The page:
Academic journal article Fathering

Responsiveness in Father-Child Relationships: The Experience of Fathers

Academic journal article Fathering

Responsiveness in Father-Child Relationships: The Experience of Fathers

Article excerpt

Qualitative interviews with 215 fathers describe the emergent and responsive nature of the father-child relationship and its consequent influence on fathers themselves. Using a social constructionist or dialogic model of relationships, we highlight the importance of understanding the experience of fathers as they are actively engaged in responsive, relational, and interactional activities with their children. Fathers' descriptions of responsiveness highlight father-child interaction "in the moment," attention to children's expression of needs, and the influence of fathers' own sets of priorities and values. A critical element of responsiveness to children is that it requires shared time between fathers and their children. Responsiveness within the father-child relationship facilitates children's development and also provides fathers with opportunities to develop and understand themselves differently. The current study contributes to understanding men's development and the fathering experience by specifically exploring the influence on men of engaging in fathering, of attending to their children and experiencing their own responsiveness.

Keywords: fathering, father-child interaction, development, qualitative research

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Current research suggests the health, psychological, and relational benefits of father involvement for fathers, mothers and children (Allen & Daly, 2007; WHO, 2007). While the effects of father involvement are being documented, the processes by which these potential benefits are enacted are less clearly understood. Palkovitz (2007) argues that it is difficult to theorize and operationalize father involvement as broadly defined. He encourages researchers to "focus attention on conceptualizing and measuring components of father-child relationships that capture the essence of affective climate, behavioral style, and relational synchrony" (p. 194, italics in original). A conceptualization of parent-child relationships as bidirectional has been made (Kuczynski, 2003) which implicates both child and father influences as playing key roles in socialization, the construction of meaning and developmental changes over time. Our intent with the current analysis is to examine one component of relational synchrony by considering how these mutual influences are exerted within father-child relationships and specifically attending to how fathers respond to their children's cues. In exploring fathers' perceptions and descriptions of parenting, we are interested in how children guide and shape fathering activity as well as the interactional nature of children's influence and fathers' responses. Although we recognize the importance of mothers and other partners in shaping the systemic nature of family relationships, our diverse sample of fathers--many who were not living with the mother of the child--lead us to focus on the dyadic, bi-directional nature of the relationship.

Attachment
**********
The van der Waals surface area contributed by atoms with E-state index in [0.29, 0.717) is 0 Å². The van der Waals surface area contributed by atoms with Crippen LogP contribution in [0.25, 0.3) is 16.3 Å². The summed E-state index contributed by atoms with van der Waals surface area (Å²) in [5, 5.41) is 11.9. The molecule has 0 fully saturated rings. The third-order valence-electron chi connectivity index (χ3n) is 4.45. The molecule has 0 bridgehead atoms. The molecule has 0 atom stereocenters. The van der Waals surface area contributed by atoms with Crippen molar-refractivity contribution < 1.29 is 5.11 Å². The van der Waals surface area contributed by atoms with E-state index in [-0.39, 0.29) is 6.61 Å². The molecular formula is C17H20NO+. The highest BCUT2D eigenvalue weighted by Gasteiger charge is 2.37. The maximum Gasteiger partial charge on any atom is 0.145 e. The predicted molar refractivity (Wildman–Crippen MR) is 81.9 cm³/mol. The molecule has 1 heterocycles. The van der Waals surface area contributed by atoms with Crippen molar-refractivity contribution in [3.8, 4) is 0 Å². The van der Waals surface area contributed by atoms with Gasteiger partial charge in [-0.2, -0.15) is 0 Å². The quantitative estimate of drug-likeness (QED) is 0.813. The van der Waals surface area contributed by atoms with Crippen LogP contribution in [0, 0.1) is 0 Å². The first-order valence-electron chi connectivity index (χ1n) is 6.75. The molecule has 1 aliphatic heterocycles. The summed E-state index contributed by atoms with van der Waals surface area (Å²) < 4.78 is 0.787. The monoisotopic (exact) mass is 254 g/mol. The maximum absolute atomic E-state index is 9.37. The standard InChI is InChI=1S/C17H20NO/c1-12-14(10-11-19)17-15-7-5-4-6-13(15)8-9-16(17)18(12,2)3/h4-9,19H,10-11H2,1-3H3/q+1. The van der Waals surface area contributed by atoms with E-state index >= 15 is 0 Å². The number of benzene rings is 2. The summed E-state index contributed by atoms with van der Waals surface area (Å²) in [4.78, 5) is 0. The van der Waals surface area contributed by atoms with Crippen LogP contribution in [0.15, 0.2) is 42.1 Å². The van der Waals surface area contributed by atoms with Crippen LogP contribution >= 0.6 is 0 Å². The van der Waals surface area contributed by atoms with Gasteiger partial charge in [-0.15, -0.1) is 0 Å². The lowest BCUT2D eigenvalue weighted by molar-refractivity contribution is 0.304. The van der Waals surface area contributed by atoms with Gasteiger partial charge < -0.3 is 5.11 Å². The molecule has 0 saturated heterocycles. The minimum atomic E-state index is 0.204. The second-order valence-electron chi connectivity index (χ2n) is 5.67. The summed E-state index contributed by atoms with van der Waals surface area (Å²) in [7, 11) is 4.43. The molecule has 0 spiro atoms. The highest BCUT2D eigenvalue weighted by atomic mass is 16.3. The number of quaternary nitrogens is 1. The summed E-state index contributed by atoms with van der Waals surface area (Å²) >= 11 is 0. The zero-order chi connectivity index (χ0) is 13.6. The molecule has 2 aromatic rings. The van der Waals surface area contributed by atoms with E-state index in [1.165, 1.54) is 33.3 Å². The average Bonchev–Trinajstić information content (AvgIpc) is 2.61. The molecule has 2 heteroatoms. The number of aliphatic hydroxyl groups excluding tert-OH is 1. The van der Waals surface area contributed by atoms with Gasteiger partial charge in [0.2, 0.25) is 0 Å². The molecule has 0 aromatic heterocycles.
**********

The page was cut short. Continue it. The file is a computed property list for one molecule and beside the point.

In this study, we are referring to "responsiveness" as most closely aligned with what Palkovitz refers to as relational synchrony and described in the literature as interactions that are finely tuned into each other's signals, are developmentally appropriate, utilize strategies such as scaffolding, and build on emerging interests (Harrist & Waugh, 2002; Palkovitz, 2007). Parental responsiveness, generally examined as maternal responsiveness or maternal sensitivity, has been conceptualized within several different frameworks of supportive parenting (Landry, Smith, & Swank, 2006) including attachment (Ainsworth, 1973), sociocultural (Vygotsky, 1978), and socialization (Maccoby & Martin, 1983) models of child development. Descriptive and empirical studies have demonstrated the value of broadly-defined responsive parenting in enhancing child development (Landry et al.), with multiple aspects of maternal responsiveness implicated, including mothers' contingent responses, affective support and warmth, joint attention with their child, and language that is matched to that of their child (Warren & Brady, 2007). …

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